Then there are multifamily offices, which serve multiple affluent families. They are considered virtual when they have a core set of expertise they provide to an affluent family and then coordinate external experts for other services. The core set of expertise provided in-house can be anything—but the focus is often on investment management or administrative services.
If you think the virtual multifamily office model sounds more than a bit like the approach used by many elite wealth advisors and wealth planners, you’re correct. The growing ability to outsource effectively, particularly through the use of technology, is enabling advisors to bring a family office-type experience to families who are nowhere near the level of the Super Rich.
Determining the Level of Outsourcing
The degree of virtuality among family offices is usually a function of family and business decisions. The family office can be quite lean, engaging an extensive array of external experts. Or it can be very autonomous, turning to external authorities very rarely.
Typically, there are four major factors involved when deciding on the level of virtuality (see Exhibit 5).
Factor #1: Control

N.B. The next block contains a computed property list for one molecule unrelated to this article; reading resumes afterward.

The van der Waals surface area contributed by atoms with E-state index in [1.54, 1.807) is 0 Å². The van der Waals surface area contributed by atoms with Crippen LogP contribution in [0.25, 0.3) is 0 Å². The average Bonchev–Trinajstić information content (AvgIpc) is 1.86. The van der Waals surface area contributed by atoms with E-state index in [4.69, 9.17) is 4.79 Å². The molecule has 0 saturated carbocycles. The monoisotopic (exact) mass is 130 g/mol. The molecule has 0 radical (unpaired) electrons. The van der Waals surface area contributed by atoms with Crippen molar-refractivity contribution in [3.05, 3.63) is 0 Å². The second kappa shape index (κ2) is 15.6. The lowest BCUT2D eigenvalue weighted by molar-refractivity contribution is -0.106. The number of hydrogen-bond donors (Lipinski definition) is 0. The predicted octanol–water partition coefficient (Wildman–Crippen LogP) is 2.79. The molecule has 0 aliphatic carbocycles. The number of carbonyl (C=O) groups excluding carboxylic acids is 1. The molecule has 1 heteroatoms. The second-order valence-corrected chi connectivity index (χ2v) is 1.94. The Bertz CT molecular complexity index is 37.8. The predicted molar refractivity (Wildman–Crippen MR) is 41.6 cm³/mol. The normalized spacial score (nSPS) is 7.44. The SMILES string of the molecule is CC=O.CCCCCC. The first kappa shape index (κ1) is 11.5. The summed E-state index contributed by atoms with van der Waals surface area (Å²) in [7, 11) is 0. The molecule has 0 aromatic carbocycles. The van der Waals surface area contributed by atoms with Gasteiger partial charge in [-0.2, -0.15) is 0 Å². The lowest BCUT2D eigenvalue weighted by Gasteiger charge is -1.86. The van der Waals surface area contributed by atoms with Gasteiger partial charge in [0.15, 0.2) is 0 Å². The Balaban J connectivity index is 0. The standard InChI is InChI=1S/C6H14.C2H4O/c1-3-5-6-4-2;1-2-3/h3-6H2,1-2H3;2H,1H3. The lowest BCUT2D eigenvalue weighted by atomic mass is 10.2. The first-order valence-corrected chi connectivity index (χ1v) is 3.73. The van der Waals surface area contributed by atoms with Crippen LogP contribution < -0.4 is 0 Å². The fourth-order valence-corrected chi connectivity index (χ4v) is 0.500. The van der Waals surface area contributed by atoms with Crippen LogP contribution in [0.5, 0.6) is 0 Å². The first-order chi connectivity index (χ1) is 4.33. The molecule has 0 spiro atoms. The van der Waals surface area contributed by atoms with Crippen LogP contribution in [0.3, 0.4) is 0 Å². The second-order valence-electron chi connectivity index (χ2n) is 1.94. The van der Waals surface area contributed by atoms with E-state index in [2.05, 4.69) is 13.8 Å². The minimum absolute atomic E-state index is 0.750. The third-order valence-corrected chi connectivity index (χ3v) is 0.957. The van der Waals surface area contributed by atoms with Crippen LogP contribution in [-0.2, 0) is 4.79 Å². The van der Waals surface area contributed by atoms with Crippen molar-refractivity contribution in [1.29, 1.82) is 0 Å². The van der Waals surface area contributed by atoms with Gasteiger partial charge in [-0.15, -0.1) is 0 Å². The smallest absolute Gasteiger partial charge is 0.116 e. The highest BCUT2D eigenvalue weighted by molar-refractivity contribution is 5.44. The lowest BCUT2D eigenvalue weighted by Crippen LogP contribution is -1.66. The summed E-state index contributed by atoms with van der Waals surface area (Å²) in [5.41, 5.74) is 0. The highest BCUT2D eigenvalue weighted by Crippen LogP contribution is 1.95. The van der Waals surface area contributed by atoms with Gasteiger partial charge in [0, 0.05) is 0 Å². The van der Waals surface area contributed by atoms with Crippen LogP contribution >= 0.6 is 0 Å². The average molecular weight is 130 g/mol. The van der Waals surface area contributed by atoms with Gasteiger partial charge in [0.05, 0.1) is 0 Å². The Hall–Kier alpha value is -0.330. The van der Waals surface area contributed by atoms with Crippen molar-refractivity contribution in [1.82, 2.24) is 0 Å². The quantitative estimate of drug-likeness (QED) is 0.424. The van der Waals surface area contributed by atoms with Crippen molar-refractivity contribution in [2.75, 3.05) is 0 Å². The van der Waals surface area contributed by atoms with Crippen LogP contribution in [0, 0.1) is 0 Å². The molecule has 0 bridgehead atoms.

The primary reason for establishing a single-family office is control. It is a lesser motivation for families joining a multifamily office. Generally speaking, the more control a wealthy family
wants, the less the family office can be virtual.
When it turns to external authorities for services and products, a family office’s influence is mitigated. For example, the wealthy family is not calling all the shots, as there are other clients and other demands on the time and capabilities of the external experts.
Factor #2: Confidentiality
The more the wealthy family is meaningfully concerned about privacy, the less virtual the family office can be. The more the expertise is in-house, the more it is possible to limit the leaking of information. Of course, there are no ways to ensure privacy is always protected, but legal mechanisms such as strong nondisclosure agreements and strict oversight can potentially make it more likely confidentiality will be maintained.
The use of external experts means that information is being transferred to other people and organizations that might—in reality—not be as attentive to protecting information. Simply put, the more people who are familiar with sensitive information, the more likely it is to leak.
Another issue concerning protecting confidential information is computer hackers. The more firms that have a family’s confidential information, the more opportunities there are for the information to be stolen in a hacking incident.
Factor #3: Cost